News / Asia

In Indonesia, Jihad Video Raises Concern

FILE - Militants who claim that they are ready depart to fight the war in Syria, perform martial art techniques during a show of force in Solo, Central Java, Indonesia.
FILE - Militants who claim that they are ready depart to fight the war in Syria, perform martial art techniques during a show of force in Solo, Central Java, Indonesia.
Fatiyah Wardah

A recent video calling on Indonesians to join the Islamic State of Iraq and the Levant (ISIL) has sparked concern in Indonesia, where officials and experts are trying to raise public awareness to counter the jihad recruitment.

In the eight-minute YouTube video, a man named Abu Muhammad al-Indonesi makes an impassioned speech in Indonesian, saying it is an obligation mandated by Allah for Muslims to participate in the fight in Iraq and Syria.

An Indonesian National Police spokesperson, Senior Commander Agus Rianto, warned the public Friday not to be duped by such material.  

“People have to be cautious about certain websites and blogs because those can be made by anyone, from anywhere and for any purpose. People also need to be cautious about online invitations or information that cannot be verified. We are also coordinating with the communications ministry to check these videos," said Rianto.

National Counterterrorism Agency (BNPT) head Ansyaad Mbai said recently convicted terrorist Abu Bakar Ba’asyir and his network had been actively helping ISIL by seeking donations and recruiting Indonesian fighters for several months.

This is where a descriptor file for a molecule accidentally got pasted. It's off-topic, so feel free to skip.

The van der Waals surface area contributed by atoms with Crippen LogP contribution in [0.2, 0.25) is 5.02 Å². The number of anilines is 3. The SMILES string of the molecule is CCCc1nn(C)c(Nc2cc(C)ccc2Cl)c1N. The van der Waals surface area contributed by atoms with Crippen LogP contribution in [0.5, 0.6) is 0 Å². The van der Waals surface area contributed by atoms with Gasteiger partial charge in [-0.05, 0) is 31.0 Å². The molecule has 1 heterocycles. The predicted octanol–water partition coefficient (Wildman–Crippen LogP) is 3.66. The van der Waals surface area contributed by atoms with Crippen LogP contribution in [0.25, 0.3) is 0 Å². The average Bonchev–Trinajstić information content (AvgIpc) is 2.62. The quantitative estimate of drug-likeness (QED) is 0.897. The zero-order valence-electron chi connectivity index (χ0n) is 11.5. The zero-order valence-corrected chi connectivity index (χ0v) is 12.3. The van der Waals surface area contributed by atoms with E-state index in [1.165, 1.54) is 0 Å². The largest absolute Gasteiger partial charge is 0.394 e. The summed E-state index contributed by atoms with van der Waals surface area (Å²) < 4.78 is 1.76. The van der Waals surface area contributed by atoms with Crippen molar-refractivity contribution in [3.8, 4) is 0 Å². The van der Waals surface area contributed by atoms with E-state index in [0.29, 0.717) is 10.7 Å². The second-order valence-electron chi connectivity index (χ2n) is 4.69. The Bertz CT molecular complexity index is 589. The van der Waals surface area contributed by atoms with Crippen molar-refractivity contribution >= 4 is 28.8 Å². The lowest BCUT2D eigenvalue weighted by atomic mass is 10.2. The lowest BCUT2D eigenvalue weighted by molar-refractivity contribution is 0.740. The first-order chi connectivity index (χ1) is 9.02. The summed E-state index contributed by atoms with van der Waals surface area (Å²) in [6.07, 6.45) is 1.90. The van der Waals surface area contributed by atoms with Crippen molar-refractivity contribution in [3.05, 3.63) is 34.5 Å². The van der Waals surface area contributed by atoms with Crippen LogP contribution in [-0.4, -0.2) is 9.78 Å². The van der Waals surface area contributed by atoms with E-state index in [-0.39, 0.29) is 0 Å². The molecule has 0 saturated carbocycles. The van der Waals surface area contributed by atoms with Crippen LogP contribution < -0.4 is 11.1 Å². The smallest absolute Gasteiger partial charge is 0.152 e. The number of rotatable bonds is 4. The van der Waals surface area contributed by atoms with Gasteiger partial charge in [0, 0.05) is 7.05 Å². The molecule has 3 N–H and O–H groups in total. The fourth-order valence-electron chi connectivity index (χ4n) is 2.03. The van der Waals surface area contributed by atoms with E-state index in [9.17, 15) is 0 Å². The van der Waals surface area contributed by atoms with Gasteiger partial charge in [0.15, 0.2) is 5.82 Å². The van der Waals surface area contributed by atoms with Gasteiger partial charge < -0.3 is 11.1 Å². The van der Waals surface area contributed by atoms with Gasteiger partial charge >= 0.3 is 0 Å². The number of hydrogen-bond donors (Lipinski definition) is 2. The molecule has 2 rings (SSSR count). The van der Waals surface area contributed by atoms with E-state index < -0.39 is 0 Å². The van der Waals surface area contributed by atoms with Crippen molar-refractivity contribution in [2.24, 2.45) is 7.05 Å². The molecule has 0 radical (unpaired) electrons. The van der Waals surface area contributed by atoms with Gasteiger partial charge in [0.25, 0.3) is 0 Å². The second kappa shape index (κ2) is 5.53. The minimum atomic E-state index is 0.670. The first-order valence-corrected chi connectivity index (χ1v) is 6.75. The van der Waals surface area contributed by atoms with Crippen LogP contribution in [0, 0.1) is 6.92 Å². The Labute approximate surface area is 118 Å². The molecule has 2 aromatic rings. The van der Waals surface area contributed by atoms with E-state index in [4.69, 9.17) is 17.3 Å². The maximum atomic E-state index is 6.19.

Ba’asyir is currently serving a 15 year sentence for his involvement in a militant training camp.

Terrorism expert Hasibullah Satrawi says Indonesia needs to create a narrative to counter the arguments of ISIL supporters on social media.

“This proves that those militants see Indonesia as a market for ideologies, including extremism. We can see it from the language used in the video, the people in it. They used Indonesians and made it in Indonesian, therefore this was made specifically for Indonesians particularly ISIS sympathizers to join them," said Satrawi.

The Communication and Information Ministry have not urged YouTube to remove the video and the police say they have no power to ban it. Indonesia's two largest Islamic organizations, Nahdlatul Ulama (NU) and Muhammadiyah, have denounced the ISIL video.

This report was produced in collaboration with the VOA Indonesian service.

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by: Frankie Fook-lun Leung from: Los Angeles
August 01, 2014 6:41 PM
Most people living outside Asia think that Malaysia and Indonesia are inhabited by moderate Sunnis. They are peace-loving people. Any sign of them being radicalized and paricipate in Jihad struggle will be alarming.

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